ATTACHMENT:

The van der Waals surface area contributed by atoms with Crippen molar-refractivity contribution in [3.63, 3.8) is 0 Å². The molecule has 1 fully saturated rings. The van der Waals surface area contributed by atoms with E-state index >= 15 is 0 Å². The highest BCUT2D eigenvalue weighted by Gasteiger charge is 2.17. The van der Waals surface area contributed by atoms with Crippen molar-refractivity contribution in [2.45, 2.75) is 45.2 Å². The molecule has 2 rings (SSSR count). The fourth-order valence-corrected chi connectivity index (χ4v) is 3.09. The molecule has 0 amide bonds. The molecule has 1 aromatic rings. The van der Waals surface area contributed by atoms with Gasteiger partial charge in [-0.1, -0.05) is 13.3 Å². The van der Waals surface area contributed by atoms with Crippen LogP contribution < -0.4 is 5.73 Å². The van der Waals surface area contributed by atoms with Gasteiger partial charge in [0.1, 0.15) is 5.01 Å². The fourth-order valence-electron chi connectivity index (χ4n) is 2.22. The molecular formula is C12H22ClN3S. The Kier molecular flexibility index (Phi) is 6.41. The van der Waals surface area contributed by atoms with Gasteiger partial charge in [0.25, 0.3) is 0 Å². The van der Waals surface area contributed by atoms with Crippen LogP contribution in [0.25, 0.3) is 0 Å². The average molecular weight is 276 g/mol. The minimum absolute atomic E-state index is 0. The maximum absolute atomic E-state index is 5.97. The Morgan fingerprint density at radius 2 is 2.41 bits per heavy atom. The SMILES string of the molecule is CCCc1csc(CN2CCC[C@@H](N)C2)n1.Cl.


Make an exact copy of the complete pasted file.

The van der Waals surface area contributed by atoms with Crippen molar-refractivity contribution in [3.63, 3.8) is 0 Å². The molecule has 1 fully saturated rings. The van der Waals surface area contributed by atoms with E-state index >= 15 is 0 Å². The highest BCUT2D eigenvalue weighted by Gasteiger charge is 2.17. The van der Waals surface area contributed by atoms with Crippen molar-refractivity contribution in [2.45, 2.75) is 45.2 Å². The molecule has 2 rings (SSSR count). The fourth-order valence-corrected chi connectivity index (χ4v) is 3.09. The molecule has 0 amide bonds. The molecule has 1 aromatic rings. The van der Waals surface area contributed by atoms with Gasteiger partial charge in [-0.1, -0.05) is 13.3 Å². The van der Waals surface area contributed by atoms with Crippen LogP contribution < -0.4 is 5.73 Å². The van der Waals surface area contributed by atoms with Gasteiger partial charge in [0.1, 0.15) is 5.01 Å². The fourth-order valence-electron chi connectivity index (χ4n) is 2.22. The molecular formula is C12H22ClN3S. The Kier molecular flexibility index (Phi) is 6.41. The van der Waals surface area contributed by atoms with Gasteiger partial charge in [0.25, 0.3) is 0 Å². The van der Waals surface area contributed by atoms with Crippen LogP contribution in [0.25, 0.3) is 0 Å². The average molecular weight is 276 g/mol. The minimum absolute atomic E-state index is 0. The maximum absolute atomic E-state index is 5.97. The Morgan fingerprint density at radius 2 is 2.41 bits per heavy atom. The SMILES string of the molecule is CCCc1csc(CN2CCC[C@@H](N)C2)n1.Cl.